WASHINGTON — In a rare public accounting of its mass surveillance program, the United States Postal Service reported that it approved nearly 50,000 requests last year from law enforcement agencies and its own internal inspection unit to secretly monitor the mail of Americans for use in criminal and national security investigations.
The number of requests, contained in a 2014 audit of the surveillance program by the Postal Service’s inspector general, shows that the surveillance program is more extensive than previously disclosed and that oversight protecting Americans from potential abuses is lax.
The audit, along with interviews and documents obtained by The New York Times under the Freedom of Information Act, offers one of the first detailed looks at the scope of the program, which has played an important role in the nation’s vast surveillance effort since the terrorist attacks of Sept. 11, 2001.
The surveillance program, officially called mail covers, is more than a century old, but is still considered a powerful investigative tool. At the request of state or federal law enforcement agencies or the Postal Inspection Service, postal workers record names, return addresses and any other information from the outside of letters and packages before they are delivered to a person’s home.
Law enforcement officials say this deceptively old-fashioned method of collecting data provides a wealth of information about the businesses and associates of their targets, and can lead to bank and property records and even accomplices. (Opening the mail requires a warrant.)
Interviews and court records also show that the surveillance program was used by a county attorney and sheriff to investigate a political opponent in Arizona — the county attorney was later disbarred in part because of the investigation — and to monitor privileged communications between lawyers and their clients, a practice not allowed under postal regulations.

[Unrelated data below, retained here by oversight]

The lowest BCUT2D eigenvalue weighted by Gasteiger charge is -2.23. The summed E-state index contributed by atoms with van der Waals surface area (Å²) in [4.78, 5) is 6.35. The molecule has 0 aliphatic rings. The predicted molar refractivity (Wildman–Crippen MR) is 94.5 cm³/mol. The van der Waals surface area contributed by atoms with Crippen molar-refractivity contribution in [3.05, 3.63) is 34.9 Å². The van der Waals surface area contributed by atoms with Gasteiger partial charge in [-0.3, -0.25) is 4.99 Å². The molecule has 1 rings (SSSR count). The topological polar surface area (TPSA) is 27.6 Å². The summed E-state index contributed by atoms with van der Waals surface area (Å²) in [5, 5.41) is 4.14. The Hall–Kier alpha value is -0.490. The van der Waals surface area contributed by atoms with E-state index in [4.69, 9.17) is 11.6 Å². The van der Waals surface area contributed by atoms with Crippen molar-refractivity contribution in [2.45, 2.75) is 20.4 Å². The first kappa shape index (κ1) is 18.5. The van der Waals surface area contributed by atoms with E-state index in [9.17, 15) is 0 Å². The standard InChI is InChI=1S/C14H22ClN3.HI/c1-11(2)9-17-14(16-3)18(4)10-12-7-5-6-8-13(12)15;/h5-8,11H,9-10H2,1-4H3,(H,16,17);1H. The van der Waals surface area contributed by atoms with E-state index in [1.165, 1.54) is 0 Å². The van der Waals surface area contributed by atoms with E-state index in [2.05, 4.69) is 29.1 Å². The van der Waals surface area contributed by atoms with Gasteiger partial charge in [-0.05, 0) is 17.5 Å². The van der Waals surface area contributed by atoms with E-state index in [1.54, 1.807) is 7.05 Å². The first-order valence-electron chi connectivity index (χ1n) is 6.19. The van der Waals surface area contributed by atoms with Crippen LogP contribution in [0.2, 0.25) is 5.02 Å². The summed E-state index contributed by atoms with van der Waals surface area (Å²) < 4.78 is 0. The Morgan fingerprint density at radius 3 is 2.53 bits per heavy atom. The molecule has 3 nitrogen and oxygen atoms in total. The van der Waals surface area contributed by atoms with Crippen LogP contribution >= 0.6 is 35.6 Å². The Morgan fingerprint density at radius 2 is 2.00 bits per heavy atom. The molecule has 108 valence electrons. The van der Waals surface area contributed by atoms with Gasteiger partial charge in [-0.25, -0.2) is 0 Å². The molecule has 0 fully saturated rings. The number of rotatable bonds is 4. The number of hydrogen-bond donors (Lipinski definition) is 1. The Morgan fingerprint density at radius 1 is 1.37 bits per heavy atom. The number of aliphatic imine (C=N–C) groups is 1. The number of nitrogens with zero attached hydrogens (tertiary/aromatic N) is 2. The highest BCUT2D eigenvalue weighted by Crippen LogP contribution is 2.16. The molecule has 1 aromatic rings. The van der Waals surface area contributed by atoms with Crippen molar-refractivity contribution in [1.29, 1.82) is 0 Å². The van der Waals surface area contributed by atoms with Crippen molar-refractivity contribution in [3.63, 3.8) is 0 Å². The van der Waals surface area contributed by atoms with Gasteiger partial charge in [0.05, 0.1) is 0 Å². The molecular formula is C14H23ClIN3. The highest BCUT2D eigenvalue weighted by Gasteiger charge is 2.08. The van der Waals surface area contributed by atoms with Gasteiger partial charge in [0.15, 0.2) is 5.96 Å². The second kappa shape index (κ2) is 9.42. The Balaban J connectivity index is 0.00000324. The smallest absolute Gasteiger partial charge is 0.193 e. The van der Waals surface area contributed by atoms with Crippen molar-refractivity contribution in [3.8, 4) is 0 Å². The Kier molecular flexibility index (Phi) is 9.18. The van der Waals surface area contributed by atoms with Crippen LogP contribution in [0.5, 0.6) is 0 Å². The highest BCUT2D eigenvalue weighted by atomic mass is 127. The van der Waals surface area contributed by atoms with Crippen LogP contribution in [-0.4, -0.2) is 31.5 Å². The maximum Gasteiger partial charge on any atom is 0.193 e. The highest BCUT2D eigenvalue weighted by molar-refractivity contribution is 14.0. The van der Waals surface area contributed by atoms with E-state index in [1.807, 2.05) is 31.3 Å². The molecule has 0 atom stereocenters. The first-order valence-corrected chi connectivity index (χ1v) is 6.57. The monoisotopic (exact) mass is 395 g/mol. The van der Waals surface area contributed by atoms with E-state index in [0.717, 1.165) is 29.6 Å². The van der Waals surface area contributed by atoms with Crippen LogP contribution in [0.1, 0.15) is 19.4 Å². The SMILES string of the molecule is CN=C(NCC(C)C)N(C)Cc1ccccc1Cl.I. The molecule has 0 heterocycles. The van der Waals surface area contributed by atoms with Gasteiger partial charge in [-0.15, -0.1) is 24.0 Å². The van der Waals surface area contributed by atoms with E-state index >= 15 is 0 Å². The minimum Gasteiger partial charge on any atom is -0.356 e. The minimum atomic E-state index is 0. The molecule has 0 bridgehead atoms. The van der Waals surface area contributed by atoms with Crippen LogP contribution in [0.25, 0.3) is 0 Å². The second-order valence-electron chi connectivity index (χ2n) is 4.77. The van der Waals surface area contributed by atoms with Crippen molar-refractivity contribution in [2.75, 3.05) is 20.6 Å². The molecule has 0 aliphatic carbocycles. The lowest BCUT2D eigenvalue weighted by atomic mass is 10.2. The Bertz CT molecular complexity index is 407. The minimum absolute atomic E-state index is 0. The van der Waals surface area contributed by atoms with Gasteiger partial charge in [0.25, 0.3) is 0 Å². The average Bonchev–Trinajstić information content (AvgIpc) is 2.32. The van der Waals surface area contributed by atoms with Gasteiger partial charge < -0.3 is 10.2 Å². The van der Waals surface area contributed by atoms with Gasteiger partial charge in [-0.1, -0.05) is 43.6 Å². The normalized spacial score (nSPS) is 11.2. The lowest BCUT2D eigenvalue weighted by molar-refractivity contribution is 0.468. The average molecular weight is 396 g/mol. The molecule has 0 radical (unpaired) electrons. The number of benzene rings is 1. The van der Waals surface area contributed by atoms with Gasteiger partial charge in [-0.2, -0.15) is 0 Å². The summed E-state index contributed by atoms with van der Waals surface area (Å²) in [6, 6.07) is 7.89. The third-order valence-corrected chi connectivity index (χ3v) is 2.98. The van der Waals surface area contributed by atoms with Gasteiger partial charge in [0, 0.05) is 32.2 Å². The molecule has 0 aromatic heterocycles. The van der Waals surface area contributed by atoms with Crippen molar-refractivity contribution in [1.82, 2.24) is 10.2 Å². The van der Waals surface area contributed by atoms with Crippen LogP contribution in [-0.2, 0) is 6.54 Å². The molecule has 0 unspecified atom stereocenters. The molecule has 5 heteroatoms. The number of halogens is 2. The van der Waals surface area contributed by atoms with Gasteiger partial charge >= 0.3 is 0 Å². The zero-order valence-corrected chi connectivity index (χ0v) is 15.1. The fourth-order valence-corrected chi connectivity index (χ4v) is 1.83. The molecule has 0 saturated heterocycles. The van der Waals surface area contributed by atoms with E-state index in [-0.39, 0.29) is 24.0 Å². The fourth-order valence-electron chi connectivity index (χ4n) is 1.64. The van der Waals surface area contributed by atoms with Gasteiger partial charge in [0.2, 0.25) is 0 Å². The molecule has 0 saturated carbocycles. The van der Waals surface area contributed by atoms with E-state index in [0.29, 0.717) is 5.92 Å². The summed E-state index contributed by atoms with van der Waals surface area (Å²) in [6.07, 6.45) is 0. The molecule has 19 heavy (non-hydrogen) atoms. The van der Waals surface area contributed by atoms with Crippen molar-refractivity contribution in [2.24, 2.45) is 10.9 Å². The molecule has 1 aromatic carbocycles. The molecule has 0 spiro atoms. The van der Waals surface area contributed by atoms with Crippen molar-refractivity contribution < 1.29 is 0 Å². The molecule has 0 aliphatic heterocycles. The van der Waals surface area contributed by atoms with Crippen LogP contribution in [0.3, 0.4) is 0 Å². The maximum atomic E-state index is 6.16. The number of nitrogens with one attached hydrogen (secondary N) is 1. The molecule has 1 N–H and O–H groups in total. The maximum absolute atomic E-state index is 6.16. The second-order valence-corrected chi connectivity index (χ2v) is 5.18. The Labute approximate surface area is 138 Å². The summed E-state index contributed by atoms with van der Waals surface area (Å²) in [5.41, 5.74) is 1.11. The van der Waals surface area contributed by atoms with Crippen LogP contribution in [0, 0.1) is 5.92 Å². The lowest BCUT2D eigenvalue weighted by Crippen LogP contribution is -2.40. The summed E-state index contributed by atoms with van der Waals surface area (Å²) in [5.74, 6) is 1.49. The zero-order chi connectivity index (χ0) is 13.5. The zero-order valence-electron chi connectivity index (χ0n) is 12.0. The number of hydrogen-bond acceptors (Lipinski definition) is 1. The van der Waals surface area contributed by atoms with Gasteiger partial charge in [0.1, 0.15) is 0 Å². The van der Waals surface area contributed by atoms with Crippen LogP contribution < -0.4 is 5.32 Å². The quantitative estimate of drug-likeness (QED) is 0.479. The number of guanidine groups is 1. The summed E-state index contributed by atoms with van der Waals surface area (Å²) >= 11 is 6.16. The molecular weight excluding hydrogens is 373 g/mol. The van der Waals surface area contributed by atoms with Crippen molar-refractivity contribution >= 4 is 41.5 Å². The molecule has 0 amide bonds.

In information provided to The Times earlier this year under the Freedom of Information Act, the Postal Service said that from 2001 through 2012, local, state and federal law enforcement agencies made more than 100,000 requests to monitor the mail of Americans. That would amount to an average of some 8,000 requests a year — far fewer than the nearly 50,000 requests in 2013 that the Postal Service reported in the audit.
The difference is that the Postal Service apparently did not provide to The Times the number of surveillance requests made for national security investigations or those requested by its own investigation and law enforcement arm, the Postal Inspection Service. Typically, the inspection service works hand in hand with outside law enforcement agencies that have come to the Postal Service asking for investigations into fraud, pornography, terrorism or other potential criminal activity.
The Postal Service also uses a program called Mail Imaging, in which its computers photograph the exterior of every piece of paper mail sent in the United States. The program’s primary purpose is to process the mail, but in some cases it is also used as a surveillance system that allows law enforcement agencies to request stored images of mail sent to and received by people they are investigating.
Another system, the Mail Isolation Control and Tracking Program, was created after anthrax attacks killed five people, including two postal workers, in late 2001. It is used to track or investigate packages or letters suspected of containing biohazards like anthrax or ricin. The program was first made public in 2013 in the course of an investigation into ricin-laced letters mailed to President Obama and Michael R. Bloomberg, then New York City’s mayor, by an actress, Shannon Guess Richardson.
Despite the sweep of the programs, postal officials say they are both less intrusive than that of the National Security Agency’s vast collection of phone and Internet records and have safeguards to protect the privacy and civil liberties of Americans.
Full article: Report Reveals Wider Tracking of Mail in U.S. (NY Times)